Tuesday, October 27, 2015
Until his untimely death a few years ago from leukemia, Warren was a wise, generous, and wealthy person. Without his financial support, we would not have Freight and Salvage as prime local venues. He was an enthusiastic, but (as he admitted) very talented banjo player. He formed a group he called The Wronglers. He was the major supporter of my talented step-daughter Laurie Lewis. One day, she introduced him to me at the "Freight". Warren was the initiator of Hardly Strictly Bluegrass. One day Barbara and I were walking around the perimeter of one of the meadows in Golden Gate Park used for "Hardly Strictly...", to my surprise, we came across Warren and a friend walking in the opposite direction. I blurted out "Oh, Warren: I didn't expect to see you here". He promptly replied "I don't know why not: It is my party". Of course what I meant was that meeting him there was a surprise, but I've always thought of his response as the "perfect squelch".
Monday, October 19, 2015
I played the position of blindside, wing forward for the first XV. My job was to ensure that the fly half of the other team did not sneak past the scrum by going to the blindside. I was lucky that "Tank" Adams played on the second row of the scrum, also on the blindside. This meant that I was not expected to give much of a push during a scrum. I could break away quickly to ensure that the opposing fly half didn't get very far if he chose to run on my side of the scrum. I had one unusual skill. I was an effective dribbler when the ball came loose, usually able to advance it several yards toward the goal before an opposing player could fall on it. These talents enabled me to be awarded my colors relatively early in the season, in contrast to the rather pathetic performance I gave in soccer.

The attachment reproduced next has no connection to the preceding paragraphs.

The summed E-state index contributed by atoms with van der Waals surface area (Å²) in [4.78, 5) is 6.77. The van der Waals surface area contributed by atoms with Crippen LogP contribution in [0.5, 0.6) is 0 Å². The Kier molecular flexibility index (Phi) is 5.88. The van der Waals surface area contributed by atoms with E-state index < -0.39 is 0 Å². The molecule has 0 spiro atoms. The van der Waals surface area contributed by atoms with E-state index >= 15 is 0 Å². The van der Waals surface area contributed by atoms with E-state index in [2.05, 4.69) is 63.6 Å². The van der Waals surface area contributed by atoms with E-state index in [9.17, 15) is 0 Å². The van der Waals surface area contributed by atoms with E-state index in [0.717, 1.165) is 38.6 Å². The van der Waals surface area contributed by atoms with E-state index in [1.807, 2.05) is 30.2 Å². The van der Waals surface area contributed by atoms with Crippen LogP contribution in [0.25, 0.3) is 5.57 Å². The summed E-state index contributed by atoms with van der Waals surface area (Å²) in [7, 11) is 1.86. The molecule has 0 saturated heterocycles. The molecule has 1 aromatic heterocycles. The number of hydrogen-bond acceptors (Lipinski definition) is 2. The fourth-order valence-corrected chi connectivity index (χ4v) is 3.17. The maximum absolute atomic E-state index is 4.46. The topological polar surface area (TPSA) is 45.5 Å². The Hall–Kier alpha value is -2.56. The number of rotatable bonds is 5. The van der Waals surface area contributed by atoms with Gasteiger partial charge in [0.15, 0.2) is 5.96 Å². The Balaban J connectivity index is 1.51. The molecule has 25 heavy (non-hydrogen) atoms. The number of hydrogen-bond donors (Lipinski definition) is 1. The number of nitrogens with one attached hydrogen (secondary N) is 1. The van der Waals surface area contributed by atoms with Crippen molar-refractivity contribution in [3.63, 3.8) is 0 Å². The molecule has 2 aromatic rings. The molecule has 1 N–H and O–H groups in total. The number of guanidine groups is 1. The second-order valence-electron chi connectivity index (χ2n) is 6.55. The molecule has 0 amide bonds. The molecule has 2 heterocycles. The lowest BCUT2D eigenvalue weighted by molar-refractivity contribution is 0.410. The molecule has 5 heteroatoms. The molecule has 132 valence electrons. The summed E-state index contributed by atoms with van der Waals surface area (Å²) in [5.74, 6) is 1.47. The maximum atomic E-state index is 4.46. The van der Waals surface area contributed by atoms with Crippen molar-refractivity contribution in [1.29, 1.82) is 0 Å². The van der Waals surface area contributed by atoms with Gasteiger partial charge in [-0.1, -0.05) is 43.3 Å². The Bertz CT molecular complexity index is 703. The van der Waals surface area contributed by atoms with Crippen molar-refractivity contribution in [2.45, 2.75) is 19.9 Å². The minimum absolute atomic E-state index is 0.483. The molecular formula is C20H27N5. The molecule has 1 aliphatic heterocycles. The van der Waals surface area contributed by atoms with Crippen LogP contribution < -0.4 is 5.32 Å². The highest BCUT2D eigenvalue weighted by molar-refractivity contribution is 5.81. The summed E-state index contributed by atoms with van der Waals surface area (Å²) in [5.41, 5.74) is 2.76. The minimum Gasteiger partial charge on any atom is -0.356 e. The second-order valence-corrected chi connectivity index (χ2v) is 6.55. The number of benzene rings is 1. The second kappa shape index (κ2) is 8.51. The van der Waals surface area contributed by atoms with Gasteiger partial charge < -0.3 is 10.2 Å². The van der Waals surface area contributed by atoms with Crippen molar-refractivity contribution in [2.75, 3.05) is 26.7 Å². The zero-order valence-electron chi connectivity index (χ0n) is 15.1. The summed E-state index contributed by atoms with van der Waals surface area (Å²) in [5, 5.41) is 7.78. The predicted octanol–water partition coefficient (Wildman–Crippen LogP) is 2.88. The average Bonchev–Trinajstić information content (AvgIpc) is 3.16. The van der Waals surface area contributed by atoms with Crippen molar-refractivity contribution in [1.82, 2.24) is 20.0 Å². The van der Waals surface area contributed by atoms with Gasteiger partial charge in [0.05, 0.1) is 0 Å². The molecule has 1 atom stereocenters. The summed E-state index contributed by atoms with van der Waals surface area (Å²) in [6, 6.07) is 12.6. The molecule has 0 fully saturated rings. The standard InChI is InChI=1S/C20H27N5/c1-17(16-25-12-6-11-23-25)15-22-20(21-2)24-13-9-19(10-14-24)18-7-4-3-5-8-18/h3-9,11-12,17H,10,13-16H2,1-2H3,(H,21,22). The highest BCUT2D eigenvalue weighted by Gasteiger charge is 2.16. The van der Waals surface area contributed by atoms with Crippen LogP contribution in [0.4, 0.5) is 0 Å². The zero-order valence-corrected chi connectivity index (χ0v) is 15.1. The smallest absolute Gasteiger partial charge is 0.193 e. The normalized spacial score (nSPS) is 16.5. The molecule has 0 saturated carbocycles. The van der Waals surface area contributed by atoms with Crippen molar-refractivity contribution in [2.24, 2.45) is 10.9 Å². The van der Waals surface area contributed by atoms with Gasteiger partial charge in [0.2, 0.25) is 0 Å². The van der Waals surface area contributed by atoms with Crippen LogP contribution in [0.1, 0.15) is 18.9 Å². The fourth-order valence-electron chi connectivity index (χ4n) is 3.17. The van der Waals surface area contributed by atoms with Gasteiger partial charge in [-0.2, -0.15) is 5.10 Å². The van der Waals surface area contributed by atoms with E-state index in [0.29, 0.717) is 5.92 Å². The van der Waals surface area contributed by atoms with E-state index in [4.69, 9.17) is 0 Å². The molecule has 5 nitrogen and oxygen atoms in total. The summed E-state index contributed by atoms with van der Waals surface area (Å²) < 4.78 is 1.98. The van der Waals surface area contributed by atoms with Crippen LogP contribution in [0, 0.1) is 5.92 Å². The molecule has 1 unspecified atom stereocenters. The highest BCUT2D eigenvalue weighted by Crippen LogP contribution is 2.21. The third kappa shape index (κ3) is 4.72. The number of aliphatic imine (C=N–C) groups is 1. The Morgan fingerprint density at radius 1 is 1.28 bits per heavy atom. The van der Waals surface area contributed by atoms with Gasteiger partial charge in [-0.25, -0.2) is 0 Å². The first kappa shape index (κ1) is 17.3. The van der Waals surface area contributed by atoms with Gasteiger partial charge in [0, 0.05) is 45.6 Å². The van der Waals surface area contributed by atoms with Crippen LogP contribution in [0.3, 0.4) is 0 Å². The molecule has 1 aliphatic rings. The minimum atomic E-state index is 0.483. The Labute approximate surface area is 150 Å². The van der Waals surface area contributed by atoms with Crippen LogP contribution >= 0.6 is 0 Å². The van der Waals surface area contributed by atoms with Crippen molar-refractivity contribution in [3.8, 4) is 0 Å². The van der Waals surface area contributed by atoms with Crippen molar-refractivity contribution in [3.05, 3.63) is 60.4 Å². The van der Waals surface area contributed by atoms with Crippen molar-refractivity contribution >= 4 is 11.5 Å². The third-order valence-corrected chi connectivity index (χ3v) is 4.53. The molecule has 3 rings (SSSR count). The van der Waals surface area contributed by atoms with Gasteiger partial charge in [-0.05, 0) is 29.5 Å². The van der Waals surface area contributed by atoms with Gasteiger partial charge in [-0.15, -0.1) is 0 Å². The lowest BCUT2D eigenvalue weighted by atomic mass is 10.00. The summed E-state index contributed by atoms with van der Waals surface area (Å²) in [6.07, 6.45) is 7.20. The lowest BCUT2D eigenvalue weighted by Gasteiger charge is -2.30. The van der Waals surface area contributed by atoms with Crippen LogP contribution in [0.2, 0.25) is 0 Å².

Wednesday, October 14, 2015
At Port Regis, the equivalent of earning a letter, was being awarded "colors." First XI colors were awarded to the ten other members of our first team, a fact indicated by wearing stockings with a bright red band at the top. Second XI colors resulted in red and white bands at the tops of stockings. I was the center forward for the first XI, but for several weeks, I played wearing the second XI colors I had previously earned. Finally, after several weeks, I became the last member of the team to be awarded first XI colors. If you draw the conclusion that I was really not a very good soccer player, you would be right.
Monday, October 5, 2015
The rules of squash are easy to learn, and it is great fun to watch two well matched players as they complete. There was a court at the naval college in Dartmouth, which is where I learned to play the game. Of course, the regime at Dartmouth virtually forced us to remain fit- and one needs to be fit to be successful at squash. For many years, I did not play the game, but soon after joining Barbara at 1000 Spruce Street, I suggested we try to take up the game. It was not a success. Although I believe I was in reasonably good shape at the time, I no longer had the stamina that I enjoyed as a teenager. I believe that we had access to the squash courts at the UC, but I think we only once tried to play a game there. I just could not move around quickly enough, and so I abandoned this excellent game before my 40th birthday.
Friday, October 2, 2015
Although American truck drivers were stationed at Filton, near Bristol in 1943. And we probably had an opportunity to see them engaging in some sporting activities, I did not play any softball until the college moved up to Eaton Hall sometime toward the end of 1943. All British boys knew how to pay "Rounders" the somewhat elementary form of the same game. I was a weak batter, did not pitch, and could not throw in from the outfield. I played short stop adequately and performed well in the game without displaying any particular talent.